Edgy, educational and edifying, the Portsmouth Art and Cultural Center is a modern-art experience. The exterior might be staid, but inside is anything but old-fashioned. Visitors learn about artistic forms such as trompe l'oeil and photorealism while perusing exhibits featuring noted regional or international artists. The gallery's art shows are ever changing, so there's always something new to see.
From the lifesaving tower, sight a ship on the horizon at Virginia Beach Surf & Rescue Museum . The United States Life-Saving Service, now known as the Coast Guard, once ran this facility, and visitors can learn about the service's lifesaving role in hundreds of shipwrecks off the Mid-Atlantic coast. Video displays include a breathtaking helicopter rescue at sea, and the museum displays a computer system that identifies vessels as they make their way into port. Want to learn about lifeguards and hurricanes? They make a splash here, too.
Talk to the animals—all kinds of animals—at the scenic 53-acre Virginia Zoo . Creatures of all shapes and sizes live in habitats reminiscent of their indigenous homes in Africa, Asia, South America, North America and Australia. Popular residents include prairie dogs, tigers, white rhinos, elephants—more than 350 animals are present. Don't miss the lovely gardens.
Hang the jib and duck for the boom onboard the American Rover Tall Sailing Ship Cruises . Topside, you'll hone your sea legs and trade fish stories while watching the crew harness the wind. This 135-foot-long, three-mast topsail schooner cuts a fast wake through the harbor. Keep one eye on the seas—passengers sometimes spot whales swimming in these waters.
Gen. Douglas MacArthur's notable words “I shall return” are engraved in bronze at the MacArthur Memorial . The museum in Norfolk's old city hall celebrates MacArthur's life and 20th-century war campaigns. At this AAA GEM attraction, chronologically arranged galleries circle the rotunda on two levels. On display are the general's famous corncob pipe, battered field cap, dark wire sunglasses and shiny black limo still sporting its five-star license plate. In addition to personal objects, letters, newspapers and gifts, visitors can view educational exhibits about America's history and wars. Before departing, pause for a moment in the main rotunda, where the great man is entombed alongside his wife.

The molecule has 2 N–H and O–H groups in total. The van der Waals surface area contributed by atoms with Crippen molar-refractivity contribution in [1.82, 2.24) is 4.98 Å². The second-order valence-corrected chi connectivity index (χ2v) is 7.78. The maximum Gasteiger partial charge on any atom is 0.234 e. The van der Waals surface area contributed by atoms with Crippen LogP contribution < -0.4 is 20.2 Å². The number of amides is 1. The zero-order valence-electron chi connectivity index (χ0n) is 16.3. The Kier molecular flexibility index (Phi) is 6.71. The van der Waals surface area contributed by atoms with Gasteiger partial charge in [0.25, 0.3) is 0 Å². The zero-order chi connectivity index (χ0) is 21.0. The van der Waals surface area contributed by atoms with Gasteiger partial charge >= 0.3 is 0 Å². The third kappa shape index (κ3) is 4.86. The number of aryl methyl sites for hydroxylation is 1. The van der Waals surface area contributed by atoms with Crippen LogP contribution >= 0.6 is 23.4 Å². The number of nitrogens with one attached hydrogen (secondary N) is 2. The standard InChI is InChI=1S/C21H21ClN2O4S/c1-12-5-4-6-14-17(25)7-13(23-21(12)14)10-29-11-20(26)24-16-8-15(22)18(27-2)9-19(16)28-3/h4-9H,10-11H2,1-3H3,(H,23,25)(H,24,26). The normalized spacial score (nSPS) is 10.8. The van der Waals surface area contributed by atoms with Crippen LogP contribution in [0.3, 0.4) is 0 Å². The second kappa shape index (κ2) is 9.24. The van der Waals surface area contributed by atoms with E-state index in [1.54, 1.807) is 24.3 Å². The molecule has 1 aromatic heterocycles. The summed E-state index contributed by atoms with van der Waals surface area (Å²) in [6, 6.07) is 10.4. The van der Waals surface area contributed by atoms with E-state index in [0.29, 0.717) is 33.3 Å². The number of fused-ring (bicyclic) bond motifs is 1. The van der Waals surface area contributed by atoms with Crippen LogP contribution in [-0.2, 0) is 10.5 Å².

From mountains to underground caverns to seashore, all the state's diverse ecosystems are represented at the 10-acre Virginia Living Museum . Visitors to this interactive AAA GEM attraction see wildlife firsthand—mountain laurel sways in the wildlife park; fish, crabs, turtles and amphibious creatures swim through aquariums; bald eagles call to one another through the tall trees; egrets swoop through a thick swamp; coyotes, red wolves, bobcats run through thickets. In the Virginia Underground Gallery's limestone caves, discover cave-dwelling animals alongside minerals and fossils. Nocturnal animals, including sharks and flying squirrels, come alive in Virginia's World of Darkness Gallery.
More than 800,000 gallons of water, 300 interactive exhibits, acres of marshland habitat, a .3-mile nature trail, three touch tanks, one outdoor aviary—it all adds up to a great time and a great learning experience at the Virginia Aquarium & Marine Science Center . At this hands-on AAA GEM attraction, visitors can do more than touch sea cucumbers or watch river otters play. There's a harbor seal exhibit, a sea turtle aquarium and a huge ocean habitat for sharks. Catch a movie at the IMAX Theater, which presents 3-D nature films.
On a hot day, nothing's better than cooling down with a dip at Ocean Breeze Waterpark . The park offers 16 waterslides, white-water tubing along the Amazon and a million-gallon wave pool where surfers can hang ten on breaking 6-foot waves. No worries, mon—this Caribbean-themed park also has a large area just for kids.
See all the AAA recommended attractions for this destination.
RestaurantsOur favorites include some of this destination's best restaurants—from fine dining to simple fare.
Find the Beach Pub just a few blocks inland from the Virginia Beach strip. This restaurant is a combination of casual dining fit for families and a crowded bar packed with locals (even in the middle of the day). The pub sports a retro theme—prints and photos from the resort city's past line the walls. Of course, the specialty here is fresh Atlantic seafood with such favorites as creamy crab dip or crab cakes, fried flounder, and boiled shrimp, but the burger and fries also are a popular choice. For those who like Southern eats, try the country-style vegetables. Before the rooster crows, get here for breakfast—the pub is open early. The staff is young and friendly, and the T-shirts are a popular souvenir.
Mary's Restaurant has been a Virginia Beach favorite for breakfast and lunch for more than 40 years, and you'll find yourself eating alongside executives, surfers and tourists. This cozy spot offers such down-home Southern favorites as country-fried steak, barbecue and homemade soup. In addition there's always a rotating selection of daily specials. Desserts include a mouthwatering array of cakes and pies sitting on the counter under glass cake domes. Try the all-day breakfast, which includes the “Old Virginia,” homemade biscuits, omelets and pancakes.